20 June 2018

National guidelines for care of transgender kids

Clinical Paediatrics

Transgender children now have their own Australian guidelines, which stand in favour of surgery to align them with the gender they identify as.

The new guidelines ask doctors to be sensitive and respectful of the way someone would prefer to be addressed, such as the name and gender they would like to be used, and to tailor care to each individual.

The guidelines opt for a psychological approach to assessing whether a patient is right for medical or surgical interventions, rather than the previous chronological one. However, parents and legal guardians have the power to provide consent for the procedures.

 “Being transgender or gender diverse is now largely viewed as part of the natural spectrum of human diversity,” the guidelines, published in the MJA by Associate Professor Michelle Telfer and colleagues, said. 

“It is, however, frequently accompanied by gender dysphoria, the distress that arises from incongruence between a person’s gender identity and their sex assigned at birth.”

As society became more comfortable and accepting of transgender people, clinicians were likely to encounter more patients requesting care, Professor Telfer, the director of the Royal Children’s Hospital Gender Service, said.

“It has been estimated that about 1.2% of Australian adolescents identify as transgender, and it is therefore likely that referrals to healthcare professionals will continue to rise in the foreseeable future,” Professor Telfer, who is also acting president of the Australian and NZ Professional Association for Transgender Health, said in a statement. 

Four out of every five transgender or gender diverse young people has self-harmed and half have attempted suicide. 

While many are now familiar with the term transgender, referring to someone whose gender identity does not match up with the sex they had at birth, gender diverse refers to the broader umbrella of individuals who don’t fall in line with traditional gender expectations.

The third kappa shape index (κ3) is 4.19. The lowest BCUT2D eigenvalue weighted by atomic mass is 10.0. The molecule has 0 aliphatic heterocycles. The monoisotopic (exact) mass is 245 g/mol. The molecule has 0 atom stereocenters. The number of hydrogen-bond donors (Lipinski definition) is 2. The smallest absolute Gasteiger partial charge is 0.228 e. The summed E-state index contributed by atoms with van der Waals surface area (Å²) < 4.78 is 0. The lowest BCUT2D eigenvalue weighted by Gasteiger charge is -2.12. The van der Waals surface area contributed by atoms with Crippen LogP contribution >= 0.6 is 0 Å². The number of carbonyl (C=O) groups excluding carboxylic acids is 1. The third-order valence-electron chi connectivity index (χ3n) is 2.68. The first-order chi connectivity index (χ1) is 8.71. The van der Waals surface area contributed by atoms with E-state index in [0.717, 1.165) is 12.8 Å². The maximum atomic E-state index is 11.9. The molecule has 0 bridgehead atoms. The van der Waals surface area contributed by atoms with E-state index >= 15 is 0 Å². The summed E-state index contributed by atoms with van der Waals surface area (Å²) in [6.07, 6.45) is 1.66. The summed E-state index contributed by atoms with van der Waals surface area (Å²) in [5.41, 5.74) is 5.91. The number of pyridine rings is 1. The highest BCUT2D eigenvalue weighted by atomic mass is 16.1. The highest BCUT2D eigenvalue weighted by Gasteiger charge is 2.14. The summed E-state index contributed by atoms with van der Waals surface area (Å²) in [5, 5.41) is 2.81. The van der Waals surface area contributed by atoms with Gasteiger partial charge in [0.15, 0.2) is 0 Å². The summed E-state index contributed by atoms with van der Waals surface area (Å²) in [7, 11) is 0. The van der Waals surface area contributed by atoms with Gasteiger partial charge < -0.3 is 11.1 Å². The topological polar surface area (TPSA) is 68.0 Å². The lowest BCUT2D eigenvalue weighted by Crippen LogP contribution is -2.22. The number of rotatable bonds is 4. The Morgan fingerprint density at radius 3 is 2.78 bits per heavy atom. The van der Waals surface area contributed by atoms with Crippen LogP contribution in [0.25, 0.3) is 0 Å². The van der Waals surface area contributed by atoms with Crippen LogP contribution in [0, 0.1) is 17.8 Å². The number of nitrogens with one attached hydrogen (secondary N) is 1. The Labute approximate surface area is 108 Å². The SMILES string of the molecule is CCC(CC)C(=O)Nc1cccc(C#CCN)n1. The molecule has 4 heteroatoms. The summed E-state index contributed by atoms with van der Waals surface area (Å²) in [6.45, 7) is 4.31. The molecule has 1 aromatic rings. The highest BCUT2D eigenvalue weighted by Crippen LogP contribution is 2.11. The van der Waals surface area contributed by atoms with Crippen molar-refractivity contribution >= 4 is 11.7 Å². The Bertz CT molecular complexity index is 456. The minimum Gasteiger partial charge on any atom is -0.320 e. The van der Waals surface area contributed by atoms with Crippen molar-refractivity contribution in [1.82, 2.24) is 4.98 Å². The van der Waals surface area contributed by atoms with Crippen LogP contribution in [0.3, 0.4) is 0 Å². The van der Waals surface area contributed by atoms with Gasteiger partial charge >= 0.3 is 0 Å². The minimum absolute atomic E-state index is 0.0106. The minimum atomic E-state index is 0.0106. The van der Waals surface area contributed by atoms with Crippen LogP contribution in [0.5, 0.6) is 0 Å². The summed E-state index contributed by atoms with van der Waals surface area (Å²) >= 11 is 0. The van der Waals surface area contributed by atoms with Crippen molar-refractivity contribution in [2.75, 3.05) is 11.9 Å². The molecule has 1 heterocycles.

This may include non-binary people, who do not see themselves as exclusively male or female, and agender people, who do not see themselves as any gender.

Up until now, previous international guidelines failed to adequately address Australia’s unique culture and geographic barriers when it came to care, the authors wrote. 

Instead, the new guidelines provide a legal perspective and encouragement to be aware of additional barriers to treatment that Indigenous and other culturally and linguistically diverse individuals may face. 

Under the law, clinicians themselves can make the judgment on whether the patient has provided informed consent, and initiate hormone therapy without court authorisation. 

For pubescent adolescents, a number of additional services may be of use. These include: fertility training, voice training, and puberty suppression, followed by hormone affirmation therapy such as oestrogen or testosterone and/or surgery. 

“The main concern with use of puberty suppression from early puberty is its impact on bone mineral density owing to the absence of the effect of oestrogen or testosterone on bone mineralisation,” the authors said. 

Genital and chest reconstructive surgery are obviously more invasive, and so should be carefully considered in consultation with a clinician experienced in trans care. 

They advise genital surgery be delayed until age 18. 

MJA 2018, online 18 June